There is magic in our world . . . and in others. The fertile imagination can cultivate wondrous things, aided by ancient myths and memory, enduring childhood dreams and desires, and the power of cultural archetypes. Once again, award-winning editors David G. Hartwell and Kathryn Cramer reap a magnificent crop of superior fantasy short fiction -- the finest to blossom over the past twelve months. A cornucopia of remarkable tales from some of the field's most acclaimed artists -- Neil Gaiman, Octavia Butler, Tanith Lee, and Michael Swanwick, to name but a few -- as well as stunning new works from emerging young talents, Year's Best Fantasy 4 is a collection as magical as its illustrious predecessors, a feast for every true connoisseur of fantastic literature.
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June 30, 2004
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Excerpt from Year's Best Fantasy 4 by Kathryn Cramer
Michael Swanwick [www.michaelswanwick.com] lives in Philadelphia, Pennsylvania. His novels include the Nebula Award winner, Stations of the Tide (1991), The Iron Dragon's Daughter (1993) and Jack Faust (1997), and Bones of the Earth (2002). Swanwick is also the author of two influential critical essays, one on SF, "User's Guide to the Postmoderns" (1985), and one on fantasy, "In The Tradition..." (1994). But in between the novels, he writes short stories, and his tales have dominated the short fiction Hugo Award nominations in recent years. His stories have been collected principally in Gravity's Angels (1991), A Geography of Unknown Lands (1997), Moon Dogs (2000), Tales of Old Earth (2000), and as a pamphlet, Puck Aleshire's Abecedary (2000), and a collection of short-shorts, Cigar-Box Faust and Other Miniatures (2003).
"King Dragon" appeared in an original anthology published by the Science Fiction Book Club, The Dragon Quintet, edited by Marvin Kaye. It appears to be set in the same fantasy world as The Iron Dragon's Daughter. It is in any case an example of what Swanwick in his essay "In the Tradition..." calls hard fantasy, not like the fantasy worlds of other writers but dark, technological, and brutal. It is interesting to contrast it to Pat Murphy's fine and very different dragon story later in this book.
The dragons came at dawn, flying low and in formation, their jets so thunderous they shook the ground like the great throbbing heartbeat of the world. The village elders ran outside, half unbuttoned, waving their staffs in circles and shouting words of power. Vanish, they cried to the land, and sleep to the skies, though had the dragons' half-elven pilots cared they could have easily seen through such flimsy spells of concealment. But the pilots' thoughts were turned toward the West, where Avalon's industrial strength was based, and where its armies were rumored to be massing.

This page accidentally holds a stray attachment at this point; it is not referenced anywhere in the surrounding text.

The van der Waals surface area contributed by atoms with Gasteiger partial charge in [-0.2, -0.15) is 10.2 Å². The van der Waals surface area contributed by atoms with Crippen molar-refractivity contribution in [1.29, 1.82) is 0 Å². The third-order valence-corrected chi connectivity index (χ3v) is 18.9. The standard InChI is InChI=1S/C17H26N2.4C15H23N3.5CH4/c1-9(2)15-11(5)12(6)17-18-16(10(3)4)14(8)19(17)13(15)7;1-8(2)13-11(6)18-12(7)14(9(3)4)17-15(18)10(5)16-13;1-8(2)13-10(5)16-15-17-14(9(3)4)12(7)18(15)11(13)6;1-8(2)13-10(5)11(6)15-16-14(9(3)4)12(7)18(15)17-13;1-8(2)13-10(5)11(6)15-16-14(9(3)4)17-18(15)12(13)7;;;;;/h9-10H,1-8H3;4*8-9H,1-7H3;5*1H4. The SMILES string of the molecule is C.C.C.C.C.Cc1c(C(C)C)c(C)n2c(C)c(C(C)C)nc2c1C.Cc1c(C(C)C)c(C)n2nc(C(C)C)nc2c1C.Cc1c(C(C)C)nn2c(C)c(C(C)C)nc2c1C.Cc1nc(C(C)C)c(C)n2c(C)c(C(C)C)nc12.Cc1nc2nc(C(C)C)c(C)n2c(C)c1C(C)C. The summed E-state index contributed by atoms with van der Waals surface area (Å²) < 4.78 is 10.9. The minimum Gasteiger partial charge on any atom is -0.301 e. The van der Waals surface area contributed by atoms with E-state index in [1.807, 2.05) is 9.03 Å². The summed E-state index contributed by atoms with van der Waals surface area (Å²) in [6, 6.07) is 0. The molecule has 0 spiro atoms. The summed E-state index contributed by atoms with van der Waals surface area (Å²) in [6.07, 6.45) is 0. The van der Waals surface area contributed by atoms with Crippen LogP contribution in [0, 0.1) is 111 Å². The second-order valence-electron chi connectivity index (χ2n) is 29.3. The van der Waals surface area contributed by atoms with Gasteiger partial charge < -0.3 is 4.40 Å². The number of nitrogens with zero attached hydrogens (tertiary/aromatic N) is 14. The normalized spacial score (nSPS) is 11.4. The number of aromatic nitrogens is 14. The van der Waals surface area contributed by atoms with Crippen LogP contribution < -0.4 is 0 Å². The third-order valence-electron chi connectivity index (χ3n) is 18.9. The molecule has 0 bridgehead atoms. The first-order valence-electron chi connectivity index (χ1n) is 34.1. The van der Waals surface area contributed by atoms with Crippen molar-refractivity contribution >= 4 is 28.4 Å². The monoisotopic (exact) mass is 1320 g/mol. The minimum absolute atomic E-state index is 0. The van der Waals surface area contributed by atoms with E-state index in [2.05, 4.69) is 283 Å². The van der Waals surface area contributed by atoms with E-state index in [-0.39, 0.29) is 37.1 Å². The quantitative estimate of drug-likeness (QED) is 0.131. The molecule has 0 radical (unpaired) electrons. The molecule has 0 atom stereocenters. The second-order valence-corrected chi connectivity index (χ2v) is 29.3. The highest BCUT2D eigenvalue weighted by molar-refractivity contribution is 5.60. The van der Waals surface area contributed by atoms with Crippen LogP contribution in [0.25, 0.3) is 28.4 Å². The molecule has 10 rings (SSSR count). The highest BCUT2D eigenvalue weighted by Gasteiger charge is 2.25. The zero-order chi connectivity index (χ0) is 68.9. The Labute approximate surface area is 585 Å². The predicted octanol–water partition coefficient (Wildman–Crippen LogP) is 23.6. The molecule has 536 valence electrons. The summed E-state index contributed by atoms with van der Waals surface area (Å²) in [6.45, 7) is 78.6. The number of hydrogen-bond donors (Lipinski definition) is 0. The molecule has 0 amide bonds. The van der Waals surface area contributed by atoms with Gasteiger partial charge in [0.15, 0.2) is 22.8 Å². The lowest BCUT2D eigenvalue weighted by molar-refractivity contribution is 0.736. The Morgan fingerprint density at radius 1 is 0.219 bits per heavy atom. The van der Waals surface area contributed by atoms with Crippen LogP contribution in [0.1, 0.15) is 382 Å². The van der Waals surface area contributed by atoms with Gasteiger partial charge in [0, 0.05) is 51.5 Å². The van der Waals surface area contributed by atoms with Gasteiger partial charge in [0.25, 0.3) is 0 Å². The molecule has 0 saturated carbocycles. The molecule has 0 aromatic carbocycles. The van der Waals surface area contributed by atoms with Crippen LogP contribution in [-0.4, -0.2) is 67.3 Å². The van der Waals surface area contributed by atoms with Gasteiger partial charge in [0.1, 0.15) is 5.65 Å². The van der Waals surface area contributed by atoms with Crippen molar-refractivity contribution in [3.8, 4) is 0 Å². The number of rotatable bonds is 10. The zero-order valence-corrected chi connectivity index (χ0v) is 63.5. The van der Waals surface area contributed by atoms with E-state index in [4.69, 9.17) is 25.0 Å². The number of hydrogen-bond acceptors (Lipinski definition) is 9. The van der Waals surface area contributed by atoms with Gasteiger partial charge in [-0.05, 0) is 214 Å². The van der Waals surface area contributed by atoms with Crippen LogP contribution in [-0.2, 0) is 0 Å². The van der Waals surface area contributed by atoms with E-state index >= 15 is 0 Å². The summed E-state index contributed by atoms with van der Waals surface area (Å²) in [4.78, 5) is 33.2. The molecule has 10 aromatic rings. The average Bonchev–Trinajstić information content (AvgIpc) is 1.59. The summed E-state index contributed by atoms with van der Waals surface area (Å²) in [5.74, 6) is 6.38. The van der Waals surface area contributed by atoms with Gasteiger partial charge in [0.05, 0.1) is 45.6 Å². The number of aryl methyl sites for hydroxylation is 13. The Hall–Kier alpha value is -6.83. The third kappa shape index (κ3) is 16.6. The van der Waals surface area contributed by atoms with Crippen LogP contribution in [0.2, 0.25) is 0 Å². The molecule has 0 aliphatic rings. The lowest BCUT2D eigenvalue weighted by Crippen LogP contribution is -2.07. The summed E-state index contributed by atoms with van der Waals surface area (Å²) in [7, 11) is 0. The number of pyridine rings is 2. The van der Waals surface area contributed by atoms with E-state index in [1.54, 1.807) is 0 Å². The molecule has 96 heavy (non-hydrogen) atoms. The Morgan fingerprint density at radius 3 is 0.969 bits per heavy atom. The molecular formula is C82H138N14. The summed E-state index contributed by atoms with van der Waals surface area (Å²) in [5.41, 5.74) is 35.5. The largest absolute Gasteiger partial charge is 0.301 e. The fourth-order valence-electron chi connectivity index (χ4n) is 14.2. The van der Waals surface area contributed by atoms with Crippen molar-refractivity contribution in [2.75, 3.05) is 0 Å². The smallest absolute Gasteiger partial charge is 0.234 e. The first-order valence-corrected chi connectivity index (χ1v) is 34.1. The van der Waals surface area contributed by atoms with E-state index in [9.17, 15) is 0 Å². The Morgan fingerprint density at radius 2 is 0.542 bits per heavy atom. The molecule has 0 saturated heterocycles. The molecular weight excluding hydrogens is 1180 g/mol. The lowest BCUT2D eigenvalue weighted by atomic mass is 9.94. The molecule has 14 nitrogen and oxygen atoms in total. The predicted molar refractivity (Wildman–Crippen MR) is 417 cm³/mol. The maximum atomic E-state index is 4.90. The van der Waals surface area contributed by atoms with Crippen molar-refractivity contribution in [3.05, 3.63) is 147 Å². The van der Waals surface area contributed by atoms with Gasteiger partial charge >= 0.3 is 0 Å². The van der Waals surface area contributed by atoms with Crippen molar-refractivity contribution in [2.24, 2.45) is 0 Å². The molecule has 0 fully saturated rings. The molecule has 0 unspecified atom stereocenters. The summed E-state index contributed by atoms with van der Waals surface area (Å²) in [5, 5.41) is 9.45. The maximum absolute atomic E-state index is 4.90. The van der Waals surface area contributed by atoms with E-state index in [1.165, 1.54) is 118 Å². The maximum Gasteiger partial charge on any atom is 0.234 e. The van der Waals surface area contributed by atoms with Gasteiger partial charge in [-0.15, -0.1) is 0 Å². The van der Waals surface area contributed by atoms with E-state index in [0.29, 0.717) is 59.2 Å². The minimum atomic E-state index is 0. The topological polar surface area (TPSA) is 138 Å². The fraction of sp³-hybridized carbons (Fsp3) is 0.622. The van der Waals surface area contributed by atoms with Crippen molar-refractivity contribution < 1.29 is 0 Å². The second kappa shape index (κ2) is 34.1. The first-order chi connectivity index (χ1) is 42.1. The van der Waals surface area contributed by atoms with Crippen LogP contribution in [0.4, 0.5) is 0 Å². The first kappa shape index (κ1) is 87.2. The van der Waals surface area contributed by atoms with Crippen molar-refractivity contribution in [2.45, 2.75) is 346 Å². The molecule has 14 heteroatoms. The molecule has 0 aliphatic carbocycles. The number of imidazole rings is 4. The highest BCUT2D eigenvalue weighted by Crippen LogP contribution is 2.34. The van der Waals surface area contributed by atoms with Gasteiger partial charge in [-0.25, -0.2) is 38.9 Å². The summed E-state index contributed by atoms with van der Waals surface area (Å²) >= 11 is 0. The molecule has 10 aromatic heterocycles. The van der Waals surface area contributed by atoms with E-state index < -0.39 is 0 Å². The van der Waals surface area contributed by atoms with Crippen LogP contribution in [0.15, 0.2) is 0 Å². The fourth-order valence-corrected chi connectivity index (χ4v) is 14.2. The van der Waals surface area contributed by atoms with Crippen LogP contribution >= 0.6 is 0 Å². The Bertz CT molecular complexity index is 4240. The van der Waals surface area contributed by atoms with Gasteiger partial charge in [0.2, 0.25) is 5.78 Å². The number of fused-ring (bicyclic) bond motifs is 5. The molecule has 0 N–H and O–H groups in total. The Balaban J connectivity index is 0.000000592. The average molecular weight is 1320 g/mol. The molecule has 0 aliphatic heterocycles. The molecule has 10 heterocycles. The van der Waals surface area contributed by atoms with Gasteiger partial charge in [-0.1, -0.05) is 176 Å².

Will's aunt made a blind grab for him, but he ducked under her arm and ran out into the dirt street. The gun emplacements to the south were speaking now, in booming shouts that filled the sky with bursts of pink smoke and flak.
Half the children in the village were out in the streets, hopping up and down in glee, the winged ones buzzing about in small, excited circles. Then the yage-witch came hobbling out from her barrel and, demonstrating a strength Will had never suspected her of having, swept her arms wide and then slammed together her hoary old hands with a boom! that drove the children, all against their will, back into their huts.
All save Will. He had been performing that act which rendered one immune from child-magic every night for three weeks now. Fleeing from the village, he felt the enchantment like a polite hand placed on his shoulder. One weak tug, and then it was gone.
He ran, swift as the wind, up Grannystone Hill. His great-great-great-grandmother lived there still, alone at its tip, as a grey standing stone. She never said anything. But sometimes, though one never saw her move, she went down to the river at night to drink. Coming back from a night-time fishing trip in his wee coracle, Will would find her standing motionless there and greet her respectfully. If the catch was good, he would gut an eel or a small trout, and smear the blood over her feet. It was the sort of small courtesy elderly relatives appreciated.